In the late-night hours of Oct. 25, 2012, New Orleans Hornets international scout Yarone Arbel opened an email inside his Tel Aviv home to discover the sweetest siren of the scouting life: the suggestion of an undiscovered star. A Greek agent was pitching a buoyant 17-year-old Athenian point guard with long arms and a longer backstory, Giannis Ugo Antetokounmpo.
"Nobody knows about him," Georgios Dimitropoulos wrote Arbel.
Antetokounmpo had no citizenship and no passport as the son of Nigerian immigrants. He had no résumé with Greece's national team program. The kid played in the second division, which barely registered as professional basketball.
Antetokounmpo had the patronage of two respected Greek agents and a highlight reel that ran 9 minutes, 46 seconds. Arbel clicked on the video and watched Antetokounmpo grab a rebound, dribble up the court, spin and deliver a left-handed dunk. It wasn't particularly explosive, but the outline of a frame, the movement, stopped Arbel cold.
After watching the end-to-end dunk, Arbel forwarded the email to his boss in New Orleans, assistant general manager Tim Connelly. It was 3:39 a.m. Israel Standard Time, the official moment Antetokounmpo had reached an NBA franchise's front office.
"We follow a vast majority of the 17-year-olds for two, sometimes three years, but there was nothing on him," Arbel tells ESPN. "There were 150 views on the YouTube link, which means basically only friends and family.
"Nobody knew of him."
Antetokounmpo was navigating a three-hour round trip on trains, buses and foot to reach practices and games for Filathlitikos on the eastern edge of Athens.
Around this time in the autumn of 2012, Greek agent Giorgos Panou met Antetokounmpo for lunch inside the restaurant of a downtown Athens hotel. His older brother, Thanasis Antetokounmpo, had brokered the meeting. Panou had been watching Giannis, had a distinguished background coaching for the Greek national team and said something that sounded preposterous: "You might be an NBA player next year."
Outside of Kobe Bryant, Giannis knew little about the NBA -- and even less about how a poor, skinny kid from the Sepolia section of Athens would find his way there.
"The real NBA?" Antetokounmpo responded. "The NBA I see on TV?"
When Antetokounmpo recalls the conversation now, he thinks of the burger, the stack of fries, the giant Sprite. In those times, to eat a lunch like that was unforgettable.
Before long, Arbel would travel to the island of Crete to scout Antetokounmpo. He fouled out in 15 minutes, scoring one basket. Soon after, Connelly landed in Athens and watched practices and games.
More NBA executives started to make the trip to Athens. Milwaukee GM John Hammond traveled in March 2013. Danny Ainge of the Boston Celtics passed through in April. The Atlanta Hawks' Danny Ferry saw Antetokounmpo in January, then sent assistant general manager Wes Wilcox to Athens and assistant coach Kenny Atkinson to France for further examination.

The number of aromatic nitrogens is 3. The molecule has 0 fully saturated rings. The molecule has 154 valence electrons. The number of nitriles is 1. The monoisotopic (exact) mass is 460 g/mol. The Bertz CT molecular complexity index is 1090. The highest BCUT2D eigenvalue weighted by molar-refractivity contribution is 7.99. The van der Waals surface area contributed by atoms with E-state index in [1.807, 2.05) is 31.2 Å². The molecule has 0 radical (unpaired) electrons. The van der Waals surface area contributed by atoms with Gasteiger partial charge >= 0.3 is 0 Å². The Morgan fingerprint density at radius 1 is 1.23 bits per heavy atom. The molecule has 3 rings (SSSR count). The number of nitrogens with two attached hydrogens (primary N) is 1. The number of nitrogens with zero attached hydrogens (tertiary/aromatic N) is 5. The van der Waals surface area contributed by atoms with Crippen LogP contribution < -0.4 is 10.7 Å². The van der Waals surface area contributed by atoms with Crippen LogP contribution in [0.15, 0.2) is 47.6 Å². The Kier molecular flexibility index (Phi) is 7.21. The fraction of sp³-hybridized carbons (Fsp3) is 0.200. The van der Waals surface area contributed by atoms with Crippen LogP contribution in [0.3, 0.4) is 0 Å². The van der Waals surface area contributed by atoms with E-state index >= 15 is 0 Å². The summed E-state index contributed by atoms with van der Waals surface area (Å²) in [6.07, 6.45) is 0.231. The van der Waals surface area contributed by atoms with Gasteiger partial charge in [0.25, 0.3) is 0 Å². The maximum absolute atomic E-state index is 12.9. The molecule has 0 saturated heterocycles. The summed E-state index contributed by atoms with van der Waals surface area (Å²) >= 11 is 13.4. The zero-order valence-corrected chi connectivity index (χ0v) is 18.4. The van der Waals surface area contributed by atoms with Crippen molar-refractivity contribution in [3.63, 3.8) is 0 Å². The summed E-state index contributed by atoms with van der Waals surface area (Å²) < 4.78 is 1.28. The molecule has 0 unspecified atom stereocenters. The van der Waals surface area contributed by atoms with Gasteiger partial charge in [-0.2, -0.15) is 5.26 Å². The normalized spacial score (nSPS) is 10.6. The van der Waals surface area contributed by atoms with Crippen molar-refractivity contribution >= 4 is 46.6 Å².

The kid kept getting better. Like Antetokounmpo himself, the possibilities kept growing. Some executives were intrigued but wanted to keep him as a developmental project in Europe. Others were adamant he could be the next Magic Johnson or Dr. J.
"I didn't know the draft," Antetokounmpo said. "I didn't know the process. I didn't know nothing."
That's the romance of the story, the innocence of it all.
Before he had started an NBA game as a rookie in Milwaukee, I remember visiting Antetokounmpo for a story. He had a three-bedroom apartment overlooking Lake Michigan, where he gave me a tour and proudly showed me the properly made beds he had prepared for his parents and brothers -- even if immigration laws meant they were months away from joining him in America.
Down the street in a Milwaukee suburb, we grabbed dinner, and I listened to Antetokounmpo go on and on about getting to cover LeBron James, Kevin Durant and Carmelo Anthony as a teenager. Every day was an adventure. Every day represented growth. "At the beginning, Mike Dunleavy -- he bust my ass!" Antetokounmpo declared over the restaurant din.
And then he started laughing, remembering it had been only a little over a year since he had been playing second-division pro ball in Greece -- and barely busting those guys.
Throughout these seven years with the Bucks, the apartment became a home, the bench minutes became back-to-back Most Valuable Player trophies, and Antetokounmpo transformed into one of the great stories in the sport.
It started with an email from Athens to Tel Aviv: I've got someone here. A secret. Nobody knows about him. Eight years ago this week, New Orleans Pelicans scout Yarone Arbel traveled to Greece to see the prospect for himself.
"He had a terrible game," Arbel says with a laugh.
That 2013 draft resembles the 2020 NBA draft on Wednesday night in one recognizable way: The No. 1 pick is unsettled -- and almost anything could happen.